Teju Cole
Teju Cole

Back in February, Van Magazine, an independent publication that celebrates classical music, published an interview with the writer Teju Cole. (more…)

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The first recording session for Davis’ jazz masterpiece took place on 2 March 1959
Miles Davis, Kind of Blue (Columbia, 1959)
Miles Davis, Kind of Blue (Columbia, 1959)

On this day in 1959, trumpeter Miles Davis entered the Columbia 30th Street Studio in New York to record Kind of Blue. He was joined by John Coltrane (tenor saxophone), Julian ‘Cannonball’ Adderley (alto saxophone), Paul Chambers (bass), Jimmy Cobb (drums), Bill Evans (piano), and Wynton Kelly (piano on the bluesy second track, ‘Freddie Freeloader’). The album, which was completed in April later that year, would go on to become the bestselling jazz record of all time. (more…)

The avant-garde reedist’s iconic outing for Blue Note Records was recorded on this day in 1964
Eric Dolphy, Out to Lunch! (Blue Note, 1964)
Eric Dolphy, Out to Lunch! (Blue Note, 1964)

On this day in 1964, Eric Dolphy entered Rudy Van Gelder’s studio in Englewood Cliffs, New Jersey, to record one of Blue Note Records’ most distinctive and iconic records. Joined by Freddie Hubbard (trumpet), Bobby Hutchinson (vibraphone), Richard Davis (bass) and an eighteen-year-old Anthony Williams (drums), Dolphy brought along his alto saxophone, bass clarinet, and flute for the date.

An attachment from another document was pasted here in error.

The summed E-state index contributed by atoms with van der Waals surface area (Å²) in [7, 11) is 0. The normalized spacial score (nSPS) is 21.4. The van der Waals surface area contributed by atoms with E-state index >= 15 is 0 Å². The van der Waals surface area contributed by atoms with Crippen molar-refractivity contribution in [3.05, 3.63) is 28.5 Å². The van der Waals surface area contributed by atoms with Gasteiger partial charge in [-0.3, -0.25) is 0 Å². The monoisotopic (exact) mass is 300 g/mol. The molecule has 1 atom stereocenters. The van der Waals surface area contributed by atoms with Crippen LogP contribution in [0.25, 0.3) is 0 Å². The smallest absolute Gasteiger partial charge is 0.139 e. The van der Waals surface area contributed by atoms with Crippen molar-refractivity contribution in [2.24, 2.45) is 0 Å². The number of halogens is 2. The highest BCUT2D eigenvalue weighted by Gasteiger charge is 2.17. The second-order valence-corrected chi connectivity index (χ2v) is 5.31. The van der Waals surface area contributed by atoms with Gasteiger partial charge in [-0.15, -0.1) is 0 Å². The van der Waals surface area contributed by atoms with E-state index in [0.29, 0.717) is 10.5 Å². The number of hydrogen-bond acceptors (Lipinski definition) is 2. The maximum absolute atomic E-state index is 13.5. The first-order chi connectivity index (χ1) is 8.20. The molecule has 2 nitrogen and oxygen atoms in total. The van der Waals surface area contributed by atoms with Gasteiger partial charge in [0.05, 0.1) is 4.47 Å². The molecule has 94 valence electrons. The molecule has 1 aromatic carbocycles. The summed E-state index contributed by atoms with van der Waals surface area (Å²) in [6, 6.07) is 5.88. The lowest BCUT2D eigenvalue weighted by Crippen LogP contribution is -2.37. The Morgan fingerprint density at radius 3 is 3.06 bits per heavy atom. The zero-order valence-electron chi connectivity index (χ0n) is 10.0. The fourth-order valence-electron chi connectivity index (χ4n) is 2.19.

Out to Lunch! is the culmination of a sequence of recordings that explored the possibilities of avant-garde jazz in the early 1960s, from Dolphy’s first album as leader, Outward Bound (New Jazz, 1960), to Out There (New Jazz, 1960), to his 1961 recordings at the Five Spot and 1962’s Far Cry (New Jazz). Across these works we can hear the artistic development of Dolphy as a restless and inventive talent. Out to Lunch! nods a debt to bebop in its tribute to pianist Thelonious Monk (‘Hat and Beard’), and acknowledges the classical flautist Severino Gazzelloni (‘Gazzelloni’), but while the album negotiates the legacy of bebop and post-bop music it simultaneously reaches towards freer musical forms. (more…)

Nina Simone
Nina Simone

Today is the birthday of American singer, composer and civil rights activist Nina Simone, who was born in 1933. No matter how many times I hear her recording of the Anthony Newley and Leslie Bricusse song ‘Feeling Good’ (recorded as ‘Feelin’ Good’), I never fail to be moved by the way she sings ‘Sleep in peace when day is done, that’s what I mean’.

Curating some of the best recent links across literature, philosophy, and the arts
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Joy Division, Unknown Pleasures, designed by Peter Saville.

discover-badge-circle-rhystranter-comA selection of the articles, reviews, interviews and miscellany that have caught my eye this week. Highlights include: an interview with President Barack Obama on his life as a reader and writer; the late Mark Fisher’s discussion of post-punk group Joy Division; a free Yale course on the American Novel since 1945; and much more.
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